A tribute to Indigenous icons
Celebrating Indigenous Australians, recognising their importance, their stories and acknowledging their achievements which continue to enrich our nation today.
Fri 16th Jul 2021
Sunday July 18 is Nelson Mandela Day. We pay tribute to one of the most remarkable social justice warriors in history.
Against overwhelming odds, Mandela achieved his ambition for abolishing the apartheid government and establishing a true democracy in South Africa. He became the first democratically elected president of South Africa, holding office from 1994 until 1999. He was awarded the Nobel Peace Prize in 1993. Mandela died at his home in Johannesburg on December 5, 2013. Read more about Nelson's life below.
Mandela was born 'Rolihlahla Mandela' on 18 July 1918 in a small village called Mvezo, in the Eastern Cape of South Africa. 'Rolihlahla' translates to 'troublemaker'- it seems Mandela was fated to be a disruptive force.
Mandela's father was an advisor to local tribal chiefs, and himself was destined for chiefhood, until a local dispute saw him lose his status and forced the family's move to a smaller village.
Mandela lived alongside his family in a hut, was fed with locally harvested foods, drank from nearby springs and streams and spent his time playing games, crafting toys and wares from tree branches and clay and participating in tribal coming-of-age rituals.
Mandela was baptised in the Methodist Church and became the first in his family to attend school. The name 'Nelson' was bestowed on him by his primary school teacher- it was customary at the time for children to be given 'Christian' names when they entered school.
At the age of 12, Mandela's father passed away, and guardianship was passed to Chief Jongintaba Dalinyebo, the ruler of the Thembu people. This hugely impacted Mandela's life, as he moved from the small village to the tribal capital to live with Jongintaba and his family.
It was during his time here he was first exposed to the struggle of his people. Visiting elder chiefs shared their stories of African history, with Mandela learning how the African people had lived peacefully and freely prior to white settlement.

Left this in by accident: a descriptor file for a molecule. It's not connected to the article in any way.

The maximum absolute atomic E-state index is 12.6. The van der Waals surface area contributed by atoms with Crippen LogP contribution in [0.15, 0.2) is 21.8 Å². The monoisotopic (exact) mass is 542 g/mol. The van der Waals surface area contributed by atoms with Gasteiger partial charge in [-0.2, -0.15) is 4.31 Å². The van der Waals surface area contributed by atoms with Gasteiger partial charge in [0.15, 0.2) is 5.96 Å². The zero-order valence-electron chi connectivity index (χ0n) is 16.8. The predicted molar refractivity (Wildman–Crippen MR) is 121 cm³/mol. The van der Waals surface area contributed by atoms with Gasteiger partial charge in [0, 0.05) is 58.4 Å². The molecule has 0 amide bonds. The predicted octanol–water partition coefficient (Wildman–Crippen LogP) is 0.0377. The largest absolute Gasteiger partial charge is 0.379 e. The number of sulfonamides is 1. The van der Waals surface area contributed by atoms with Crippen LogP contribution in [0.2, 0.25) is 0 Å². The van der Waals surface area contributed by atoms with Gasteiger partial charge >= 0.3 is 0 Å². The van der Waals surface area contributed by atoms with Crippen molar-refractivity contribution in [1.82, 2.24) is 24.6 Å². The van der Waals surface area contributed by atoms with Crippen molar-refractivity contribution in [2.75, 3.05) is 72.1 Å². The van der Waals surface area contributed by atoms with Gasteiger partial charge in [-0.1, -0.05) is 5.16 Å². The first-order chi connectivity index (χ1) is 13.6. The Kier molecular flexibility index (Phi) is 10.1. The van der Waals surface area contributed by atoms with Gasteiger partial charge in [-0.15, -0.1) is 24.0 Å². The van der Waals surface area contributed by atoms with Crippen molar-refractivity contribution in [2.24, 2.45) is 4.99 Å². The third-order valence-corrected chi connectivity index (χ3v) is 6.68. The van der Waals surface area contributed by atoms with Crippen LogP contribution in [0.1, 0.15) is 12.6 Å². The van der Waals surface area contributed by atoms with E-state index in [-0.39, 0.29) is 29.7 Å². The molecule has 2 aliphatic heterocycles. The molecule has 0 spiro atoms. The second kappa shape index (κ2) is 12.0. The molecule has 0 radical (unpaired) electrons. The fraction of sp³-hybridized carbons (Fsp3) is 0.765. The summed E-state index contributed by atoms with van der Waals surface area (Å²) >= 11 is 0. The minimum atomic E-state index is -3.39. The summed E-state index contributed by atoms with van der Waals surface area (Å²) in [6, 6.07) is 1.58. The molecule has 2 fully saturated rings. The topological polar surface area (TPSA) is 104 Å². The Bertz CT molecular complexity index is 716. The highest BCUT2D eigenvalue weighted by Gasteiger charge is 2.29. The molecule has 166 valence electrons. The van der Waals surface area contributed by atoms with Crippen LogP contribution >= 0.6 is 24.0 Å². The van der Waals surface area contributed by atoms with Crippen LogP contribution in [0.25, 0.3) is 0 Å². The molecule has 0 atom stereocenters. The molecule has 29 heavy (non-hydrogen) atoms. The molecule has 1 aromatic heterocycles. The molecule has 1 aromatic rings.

After completing primary and secondary school, Mandela went to University of Fort Hare, the only place Black constituents could attend university in South Africa. He served on the Student Representative Council, who committed a boycott, ultimately resulting in his expulsion from the university.
Following his return home, Jongintaba issued an ultimatum to Mandela- he could either return to Fort Hare at the beginning of the next semester, or a marriage would be arranged for him. Mandela was not satisfied with either option, and instead ran away to Johannesburg.
In Johannesburg, he worked as a security guard, whilst continuing his university studies via correspondence. Following this, he enrolled to study law at the University of Witwatersrand.
Mandela first became involved in organised politics when he joined the ranks of the African National Congress (ANC) in 1942. The African National Congress was positioned to challenge the ruling minority white Apartheid Government, whose policies restricted the rights and freedoms of the Black population.
In 1952, having completed his studies in Law, Mandela founded the first Black run law firm- Mandela & Tambo - with his colleague Oliver Tambo, whom he had met at Fort Hare. The firm specialised in providing legal support and representation to disadvantaged Black persons.
In 1956, Mandela was charged with treason, but was ultimately acquitted.
In 1961, Mandela led an offshoot of the ANC called Umkhonto we Sizwe (Spear of the Nation), who used more aggressive guerilla warfare tactics to oppose apartheid. During this time, Mandela organised a 3-day national worker's strike, which resulted in him being arrested and sentenced to five years imprisonment. This sentence was suspended.
In 1964 Mandela was again charged- this time with sabotage, treason and violent conspiracy. On June 12, 1964, he was found guilty and sentenced to life imprisonment. He was released on February 11, 1990.
During his time in prison, Mandela's reputation grew and he became the figurehead for the anti-apartheid movement. Whilst in prison, Mandela held talks with the ruling government, and began making plans for a meeting between the apartheid government and the ANC.
Mandela was offered conditional release on three occasions throughout his imprisonment, but refused to compromise his political position in exchange for his personal freedom.
Path to Presidency
Upon his release from prison, Mandela worked with the president, Frederik Willem de Klerk to continuing striving towards ending apartheid.
Negotiations culminated in the country's first inclusive democratic election on 27 April, 1994. Following this election, at age 77, Mandela was inaugurated as South Africa's first black president. He led the nation until his retirement from politics in 1999.
Death & Legacy
After retiring, Mandela began the Nelson Mandela foundation. He dedicated his efforts to building schools and clinics to support the emerging HIV/AIDS crisis. He worked tirelessly to continue supporting the disadvantaged and oppressed.
Mandela died at his home in Johannesburg on December 5, 2013 at the age of 95. At the time of his death, South African president Jacob Zuma said "let us reaffirm his vision of a society in which none is exploited, oppressed or dispossessed by another".
Mandela's legacy endures as he remains a token and inspiration for those around the world fighting social, racial and political injustice.
By Lydia Moreland